So, what should you do?

Start with a simple strategy. Something achievable that will allow you to maintain constant usage and then, as you start seeing website traffic increase and begin to understand what works for your audience, you can develop it.

We recommend a simple 3 step process:

1. Research

  • What does success look like for you?
  • Listen to & monitor conversations on social channels

2. Plan

  • Be consistent with your brand voice
  • Select your most suitable channels
  • Set how often you’d like to post

3. Publish

    • Vary the content and tone by channel and audience
    • Automate & schedule posts

Based on the principles above, we’ve got a more comprehensive guide to developing a social media marketing strategy. Read it here to help you start driving traffic to your B2B website and generating leads. 

 

Link Building

Link building is the process of gaining hyperlinks from other websites to your own, and it’s a great way to boost your B2B website traffic and look good in the eyes of the search engines. A link from a highly-visited website with a good domain ranking could not only lead to a surge in website traffic, but potential customers.

If the link is from a relevant website to your own - even better. The leads you will get from these types of links will be genuinely interested in your product or service, and therefore more likely to engage with your site and even make a purchase.

There are 9 ways, as identified by Axon Garside’s link building experts, to start building valuable links for your B2B website. 

  1. Creating link-worthy assets and outreach (AKA link bait)
  2. Guest blogging
  3. Infographics
  4. Broken link building
  5. Local citations
  6. Directory submissions
  7. Sponsored content
  8. Answering questions
  9. Link reclamation

Read more about these 9 areas and how to implement them here.

“Are all links born equal?”

No.  Search engines can frown on the use of certain links and penalise the website. As a result, it’s best to be cautious about dropping links in the following areas:

  • Links to your website in other site’s blog comments
  • Directories that aren’t moderated
  • Guest post signatures
  • Unmoderated forum links
  • Links from irrelevant or inappropriate sites

 

Paid Social & Pay-Per-Click (PPC) 

Whereas the other items in this guide take their time, paid social & PPC, will work instantaneously… that is, if correctly targeted. Not only is digital advertising extremely quick to produce results, it is scalable and predictable. A godsend when you’re looking to accurately forecast results & ROI.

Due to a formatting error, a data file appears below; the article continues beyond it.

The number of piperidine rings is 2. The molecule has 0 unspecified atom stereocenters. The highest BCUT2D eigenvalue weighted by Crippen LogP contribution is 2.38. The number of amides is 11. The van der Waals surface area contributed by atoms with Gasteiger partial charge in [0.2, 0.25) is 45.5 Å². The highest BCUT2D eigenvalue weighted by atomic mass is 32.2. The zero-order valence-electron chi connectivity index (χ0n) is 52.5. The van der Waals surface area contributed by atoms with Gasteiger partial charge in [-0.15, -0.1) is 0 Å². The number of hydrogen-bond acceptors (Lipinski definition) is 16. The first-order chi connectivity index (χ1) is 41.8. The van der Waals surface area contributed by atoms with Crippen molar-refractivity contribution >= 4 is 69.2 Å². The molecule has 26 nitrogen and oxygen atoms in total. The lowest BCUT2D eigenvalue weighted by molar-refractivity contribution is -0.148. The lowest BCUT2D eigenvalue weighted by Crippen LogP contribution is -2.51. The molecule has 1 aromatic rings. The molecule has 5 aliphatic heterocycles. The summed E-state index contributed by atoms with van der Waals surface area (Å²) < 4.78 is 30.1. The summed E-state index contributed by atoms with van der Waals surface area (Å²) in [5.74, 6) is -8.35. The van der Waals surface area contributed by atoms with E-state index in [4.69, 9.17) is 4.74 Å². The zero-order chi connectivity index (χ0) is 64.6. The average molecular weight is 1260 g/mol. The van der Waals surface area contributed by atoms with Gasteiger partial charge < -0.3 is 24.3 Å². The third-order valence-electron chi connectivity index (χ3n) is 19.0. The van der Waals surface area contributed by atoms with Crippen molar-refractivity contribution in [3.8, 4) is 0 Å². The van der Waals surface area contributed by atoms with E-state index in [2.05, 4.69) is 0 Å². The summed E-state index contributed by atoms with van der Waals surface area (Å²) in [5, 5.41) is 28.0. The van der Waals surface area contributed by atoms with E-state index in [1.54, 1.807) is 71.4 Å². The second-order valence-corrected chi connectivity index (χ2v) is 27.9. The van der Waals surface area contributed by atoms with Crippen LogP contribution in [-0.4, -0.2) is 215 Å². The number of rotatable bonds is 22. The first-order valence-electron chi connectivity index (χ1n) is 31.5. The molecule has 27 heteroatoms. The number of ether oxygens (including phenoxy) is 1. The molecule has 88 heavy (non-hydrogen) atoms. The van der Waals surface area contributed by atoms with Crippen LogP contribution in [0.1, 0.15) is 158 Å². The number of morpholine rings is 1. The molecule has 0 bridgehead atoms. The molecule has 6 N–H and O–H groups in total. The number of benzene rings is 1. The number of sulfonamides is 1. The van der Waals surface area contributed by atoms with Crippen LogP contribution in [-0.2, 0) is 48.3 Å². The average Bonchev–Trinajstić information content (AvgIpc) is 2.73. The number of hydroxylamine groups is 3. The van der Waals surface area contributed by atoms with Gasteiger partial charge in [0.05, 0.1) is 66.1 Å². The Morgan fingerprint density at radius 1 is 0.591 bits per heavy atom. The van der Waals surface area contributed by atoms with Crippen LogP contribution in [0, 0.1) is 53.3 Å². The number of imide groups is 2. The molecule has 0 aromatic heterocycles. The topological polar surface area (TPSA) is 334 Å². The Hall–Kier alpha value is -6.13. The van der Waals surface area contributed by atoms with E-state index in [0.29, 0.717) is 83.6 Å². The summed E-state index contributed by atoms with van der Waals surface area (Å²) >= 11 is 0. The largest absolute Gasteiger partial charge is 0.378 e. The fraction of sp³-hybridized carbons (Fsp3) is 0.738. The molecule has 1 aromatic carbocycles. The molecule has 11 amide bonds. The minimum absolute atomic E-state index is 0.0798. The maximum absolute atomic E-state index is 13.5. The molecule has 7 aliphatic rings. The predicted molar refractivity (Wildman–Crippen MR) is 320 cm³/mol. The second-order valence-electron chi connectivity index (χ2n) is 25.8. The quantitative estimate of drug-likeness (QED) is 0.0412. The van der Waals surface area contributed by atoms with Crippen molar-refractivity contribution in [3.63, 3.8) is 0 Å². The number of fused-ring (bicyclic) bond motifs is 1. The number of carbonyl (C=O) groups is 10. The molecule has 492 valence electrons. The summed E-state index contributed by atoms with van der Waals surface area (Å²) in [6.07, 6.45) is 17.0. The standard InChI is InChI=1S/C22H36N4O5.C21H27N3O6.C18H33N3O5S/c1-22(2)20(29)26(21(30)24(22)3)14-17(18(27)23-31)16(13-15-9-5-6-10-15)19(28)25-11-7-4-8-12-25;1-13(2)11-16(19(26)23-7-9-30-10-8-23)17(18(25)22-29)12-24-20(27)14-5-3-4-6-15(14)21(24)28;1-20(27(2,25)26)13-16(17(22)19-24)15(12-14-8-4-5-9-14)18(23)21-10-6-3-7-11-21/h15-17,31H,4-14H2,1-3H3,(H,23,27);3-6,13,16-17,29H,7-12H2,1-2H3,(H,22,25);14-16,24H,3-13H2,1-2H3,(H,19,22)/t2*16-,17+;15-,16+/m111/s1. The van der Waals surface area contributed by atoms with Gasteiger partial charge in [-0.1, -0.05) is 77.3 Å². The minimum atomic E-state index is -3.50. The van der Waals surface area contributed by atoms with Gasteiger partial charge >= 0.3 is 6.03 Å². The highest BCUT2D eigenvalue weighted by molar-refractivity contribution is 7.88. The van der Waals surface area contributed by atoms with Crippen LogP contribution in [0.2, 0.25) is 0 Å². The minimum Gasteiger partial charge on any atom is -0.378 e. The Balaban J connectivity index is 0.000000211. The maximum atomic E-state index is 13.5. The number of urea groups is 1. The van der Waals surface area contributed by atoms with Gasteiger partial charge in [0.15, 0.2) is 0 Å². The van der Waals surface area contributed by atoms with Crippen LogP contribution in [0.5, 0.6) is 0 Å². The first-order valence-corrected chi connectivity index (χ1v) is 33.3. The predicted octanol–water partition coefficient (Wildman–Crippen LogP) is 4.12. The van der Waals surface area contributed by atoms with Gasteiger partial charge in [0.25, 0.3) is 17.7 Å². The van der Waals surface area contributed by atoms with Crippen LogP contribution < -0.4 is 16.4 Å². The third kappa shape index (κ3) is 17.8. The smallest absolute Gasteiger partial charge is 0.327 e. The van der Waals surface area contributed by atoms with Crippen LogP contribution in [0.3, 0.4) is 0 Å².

The obvious downside to these avenues is the ‘Paid’ & ‘Pay’ aspects. Costs can quickly mount and become unsustainable. 

With that in mind, it’s best to consider the ‘dos and don'ts’ of paid social. 

Do:

  • Set realistic goals
  • Carefully consider what type of ad would work best for your company
  • Consider the buyer journey and how an ad fits within it
  • Ads can be highly targeted by demographics… utilise this. Be personal.
  • Experiment and be smart with your approach
  • Use a broad range of platforms (at least until you know what works for you)

Don’t:

  • Be too sale-orientated 
  • Be static. Your adverts need to evolve and remain relevant
  • Be too reliant on this approach

This is the holy grail if you’re looking for rapid, almost immediate results. If you need more convincing that it works, check out our blog - Paid Social Media: Does it work?

 

Email

Email remains one of the most effective means of communication and proven to bring people to your B2B website. 

As a B2B organisation, you should have a stable list of contacts that you can send updates to, such as blog subscribers. Then, whenever you post a new blog (or any other piece of content) you can send an email to all contacts who will then be directed to read the piece on your website. To take it one step further, you can segment your email lists so that content is only sent to contacts who are likely to take interest. This way, not only will you boost your B2B website traffic, but visitors will be more willing to be nurtured by your business - meaning you can work to convert them into paying customers. Email is particularly useful as part of an inbound marketing campaign, as you can create lists based on specific buyer personas.